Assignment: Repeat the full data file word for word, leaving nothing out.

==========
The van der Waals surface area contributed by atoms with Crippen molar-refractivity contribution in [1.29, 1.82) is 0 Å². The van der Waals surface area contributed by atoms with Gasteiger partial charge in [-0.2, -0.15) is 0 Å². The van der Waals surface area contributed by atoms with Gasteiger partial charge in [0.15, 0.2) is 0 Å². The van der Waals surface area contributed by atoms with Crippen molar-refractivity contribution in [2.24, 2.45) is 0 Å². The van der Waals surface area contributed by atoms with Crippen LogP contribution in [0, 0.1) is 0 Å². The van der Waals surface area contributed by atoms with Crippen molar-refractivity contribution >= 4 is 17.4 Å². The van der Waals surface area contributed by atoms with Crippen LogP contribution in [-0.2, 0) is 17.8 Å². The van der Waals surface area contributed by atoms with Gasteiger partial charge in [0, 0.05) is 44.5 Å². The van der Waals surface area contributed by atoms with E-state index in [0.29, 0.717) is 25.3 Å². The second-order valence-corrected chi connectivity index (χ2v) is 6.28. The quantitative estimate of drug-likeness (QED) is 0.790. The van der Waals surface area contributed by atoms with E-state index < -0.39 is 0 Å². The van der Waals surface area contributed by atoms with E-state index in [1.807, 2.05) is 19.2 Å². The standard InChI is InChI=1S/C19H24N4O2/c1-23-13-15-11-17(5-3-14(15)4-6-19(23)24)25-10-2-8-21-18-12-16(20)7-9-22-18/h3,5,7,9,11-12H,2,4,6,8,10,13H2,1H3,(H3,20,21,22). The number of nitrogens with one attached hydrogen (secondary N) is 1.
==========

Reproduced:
The van der Waals surface area contributed by atoms with Crippen molar-refractivity contribution in [1.29, 1.82) is 0 Å². The van der Waals surface area contributed by atoms with Gasteiger partial charge in [-0.2, -0.15) is 0 Å². The van der Waals surface area contributed by atoms with Gasteiger partial charge in [0.15, 0.2) is 0 Å². The van der Waals surface area contributed by atoms with Crippen molar-refractivity contribution in [2.24, 2.45) is 0 Å². The van der Waals surface area contributed by atoms with Crippen LogP contribution in [0, 0.1) is 0 Å². The van der Waals surface area contributed by atoms with Crippen molar-refractivity contribution >= 4 is 17.4 Å². The van der Waals surface area contributed by atoms with Crippen LogP contribution in [-0.2, 0) is 17.8 Å². The van der Waals surface area contributed by atoms with Gasteiger partial charge in [0, 0.05) is 44.5 Å². The van der Waals surface area contributed by atoms with E-state index in [0.29, 0.717) is 25.3 Å². The second-order valence-corrected chi connectivity index (χ2v) is 6.28. The quantitative estimate of drug-likeness (QED) is 0.790. The van der Waals surface area contributed by atoms with E-state index < -0.39 is 0 Å². The van der Waals surface area contributed by atoms with E-state index in [1.807, 2.05) is 19.2 Å². The standard InChI is InChI=1S/C19H24N4O2/c1-23-13-15-11-17(5-3-14(15)4-6-19(23)24)25-10-2-8-21-18-12-16(20)7-9-22-18/h3,5,7,9,11-12H,2,4,6,8,10,13H2,1H3,(H3,20,21,22). The number of nitrogens with one attached hydrogen (secondary N) is 1.